Keeping up with SiGNa
Greg Romney discusses industry readiness for new, breakthrough enhanced oil recovery (EOR) solutions
October 25, 2016
Greg, you came to SiGNa with many years of experience in the oil and gas (O&G) industry. Can you talk a little about your background, and how it applies to your current role?
I have a 30-year history in oil and gas, beginning in 1981 when I joined Texaco’s upstream operations as a mechanical engineer. I spent some time in midstream operations, in pipeline operations and power generation. Then in the mid-90s, I was assigned to Trinidad and Tobago in the West Indies to manage Texaco’s offshore oil operations, which were in partnership with Trinidad’s national Oil Company.
About that time, Texaco became very interested in the future of energy and formed a new company to look at the development of fuel cells, hydrogen, advanced batteries and solar technologies. I was one of the original vice presidents of that venture company, and had my first experience with start-ups, clean technology and bringing new technologies to market. It was very dynamic and exciting to take such a long view on how technology might significantly change an entire industry.
After Texaco and Chevron merged, I took a job with Cabot Corporation, the specialty materials company, where I focused on developing new business in Energy Materials. Our technologies broadly spanned the industry, including advanced batteries and fuel cells.
My current role at SiGNa is to help the leadership team commercialize SiGNa’s novel chemistries into the oil and gas space. This includes forming partnerships with key oil producers, focusing on the right early adopters, and assisting with field trials for SiGNa’s products.
What are some of the challenges you’ve seen when bringing new technologies to market?
Bringing the right people together – and building the right partnerships – to overcome the hurdles of commercialization is one of the most important challenges an entrepreneurial, high-tech growth company will face.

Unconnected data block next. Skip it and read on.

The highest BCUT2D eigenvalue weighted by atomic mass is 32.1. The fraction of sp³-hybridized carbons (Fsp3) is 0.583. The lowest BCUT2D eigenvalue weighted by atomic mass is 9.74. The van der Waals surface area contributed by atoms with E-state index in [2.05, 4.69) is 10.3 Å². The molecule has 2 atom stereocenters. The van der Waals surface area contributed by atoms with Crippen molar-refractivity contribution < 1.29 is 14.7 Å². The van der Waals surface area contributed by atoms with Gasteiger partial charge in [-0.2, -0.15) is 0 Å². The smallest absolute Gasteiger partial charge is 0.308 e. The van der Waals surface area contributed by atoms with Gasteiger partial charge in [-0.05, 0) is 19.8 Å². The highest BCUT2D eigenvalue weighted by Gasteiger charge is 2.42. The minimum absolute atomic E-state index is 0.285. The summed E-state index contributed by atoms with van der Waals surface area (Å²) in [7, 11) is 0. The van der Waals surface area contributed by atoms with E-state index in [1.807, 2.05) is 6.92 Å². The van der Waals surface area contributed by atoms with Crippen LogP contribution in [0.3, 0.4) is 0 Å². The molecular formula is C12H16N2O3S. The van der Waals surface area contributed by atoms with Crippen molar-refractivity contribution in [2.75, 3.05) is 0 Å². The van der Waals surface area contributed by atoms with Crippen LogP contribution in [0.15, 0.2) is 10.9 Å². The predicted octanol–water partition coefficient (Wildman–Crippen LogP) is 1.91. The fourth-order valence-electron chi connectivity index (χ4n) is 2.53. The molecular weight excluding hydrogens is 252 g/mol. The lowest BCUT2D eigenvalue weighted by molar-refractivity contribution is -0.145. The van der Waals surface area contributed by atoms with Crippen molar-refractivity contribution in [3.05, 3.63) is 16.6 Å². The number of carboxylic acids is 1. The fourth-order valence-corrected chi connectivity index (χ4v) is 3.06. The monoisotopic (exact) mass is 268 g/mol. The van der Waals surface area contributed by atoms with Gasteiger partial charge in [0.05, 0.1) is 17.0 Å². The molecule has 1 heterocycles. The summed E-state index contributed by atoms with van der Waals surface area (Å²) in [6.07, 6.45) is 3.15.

Another challenge with bringing new products and technologies to market, especially as it relates to chemistry, is that your first product will always have certain attributes that are based on the original market you invented the technology to address. A lot of times, however, that initial application set changes.
As it relates to SiGNa, the company wanted to take its original technology and understand how this clean, portable source of heat and pressure (using naturally-occurring starting materials) could translate into large market applications. Ideally, they looked for customer pain points that didn’t have an alternative solution, and they didn’t want to extensively re-engineer the product for an early market fit. We found an ideal fit in post-Cold Heavy Oil Production with Sand (CHOPS) wells, and began our initial rollout into Western Canada.
Canada’s oil and gas industry has a long history of engaging in and adopting innovative and new technologies, as the rest of the world watches the results that Canada produces. In addition to their comfort with early adoption, Canadian producers also have a major pain point, in that there are tens of thousands of CHOPS wells that produce less than 10% of their oil reserves over their lifetime (This is compared to conventional heavy oil wells in the rest of the world that produce around 25% of their reserves). Due to the rock formation in these Canadian wells – and the natural ‘worm-holes’ that develop during production – common technologies like steam do not increase the yield in CHOPS wells. SiGNa’s ActiveEOR® product, however, has the ability to reach deeper into these rock formations and chemically create the heat and pressure that are needed to increase the production of oil.